Recent events have caused me a lot of inner turmoil and yet also, have given me the inspiration to begin this blog - a series of open letters, from a mother to her daughter, on what it's like to raise a daughter in a man's world; the things I know I must prepare you for and yet dread to, the fear of what you will encounter as you grow into a woman, and the belief in you and wishes for you that form the core of me as a mother. Here are the talks I know we will have to have in person someday, much as I might fear some of them. Perhaps writing this will better prepare me for when those days finally arrive.
There have been a lot of headlines recently about some celebrities who had private accounts get hacked and the information found there released to the public. Most of the victims of this invasion of privacy were woman and they have been almost universally blamed for its occurrence. It arouses a lot of feeling in me, for many reasons. First, and I hope I've done a good enough job in raising you that you truly understand this, it is NOT their fault. Every time I see someone blaming these poor women for what happened to them, I get infuriated. A red haze of anger, roaring to be unleashed. Because this is the world we live in, where women are victimized and blamed for their own victimization.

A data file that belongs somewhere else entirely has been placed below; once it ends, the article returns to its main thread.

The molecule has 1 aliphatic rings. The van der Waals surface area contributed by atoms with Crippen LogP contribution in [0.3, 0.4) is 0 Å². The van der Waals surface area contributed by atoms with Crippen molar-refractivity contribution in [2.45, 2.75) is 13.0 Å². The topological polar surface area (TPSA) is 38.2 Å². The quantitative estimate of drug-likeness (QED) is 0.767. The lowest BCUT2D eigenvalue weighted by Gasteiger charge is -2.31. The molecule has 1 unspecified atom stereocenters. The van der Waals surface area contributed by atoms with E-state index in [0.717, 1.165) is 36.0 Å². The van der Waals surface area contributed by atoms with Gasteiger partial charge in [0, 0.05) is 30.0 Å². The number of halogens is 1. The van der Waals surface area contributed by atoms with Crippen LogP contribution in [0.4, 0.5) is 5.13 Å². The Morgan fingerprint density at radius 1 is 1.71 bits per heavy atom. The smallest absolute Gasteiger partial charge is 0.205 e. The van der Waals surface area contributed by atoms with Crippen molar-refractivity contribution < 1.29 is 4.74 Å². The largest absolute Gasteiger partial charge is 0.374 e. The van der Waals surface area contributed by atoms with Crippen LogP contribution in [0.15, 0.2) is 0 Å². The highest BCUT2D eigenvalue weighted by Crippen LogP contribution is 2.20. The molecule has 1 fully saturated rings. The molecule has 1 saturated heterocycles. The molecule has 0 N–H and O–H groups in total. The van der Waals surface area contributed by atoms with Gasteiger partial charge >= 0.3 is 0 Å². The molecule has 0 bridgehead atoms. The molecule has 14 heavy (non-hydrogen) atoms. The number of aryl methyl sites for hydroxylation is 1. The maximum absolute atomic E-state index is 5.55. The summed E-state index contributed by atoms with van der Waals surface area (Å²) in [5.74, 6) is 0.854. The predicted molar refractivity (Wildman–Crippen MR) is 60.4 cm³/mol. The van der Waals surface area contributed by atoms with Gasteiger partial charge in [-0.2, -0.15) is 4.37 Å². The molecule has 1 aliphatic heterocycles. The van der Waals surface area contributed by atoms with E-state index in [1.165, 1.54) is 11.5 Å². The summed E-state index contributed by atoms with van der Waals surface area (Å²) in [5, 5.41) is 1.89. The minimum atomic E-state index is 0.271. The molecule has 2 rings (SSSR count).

I know. I've lived it.
And this is the world I'm raising you in and it terrifies me. I wish I could teach every single one of these people the truth about these issues, I wish I could teach everyone, so that by the time you are old enough to go out on your own in this world it will be better and you will not have to face this. But I can't.
The second reason I get so upset about this issue is this horrible sense of entitlement that seems to exist in this country, no matter how far we've come, that women's bodies exist for men - to desire, to take, to defile. It's not true, not at all, but the idea is so pervasive - not just in America, but in this world. An offshoot of it that is present here in the US - I don't know about other countries - is that *celebrity* women's bodies somehow belong to all of us. So if there exists photos of female celebrities that the general public has not yet seen, then by god those photos must be found and spread to the masses. That isn't true either, and I hope that you know better. But there are so many who can't seem to understand that just because these people are famous they DO NOT belong to us. They have the right to privacy, just like everyone else. If they photos of themselves that they do not wish others to see, that is their right. And we, all of us, need to respect that privacy.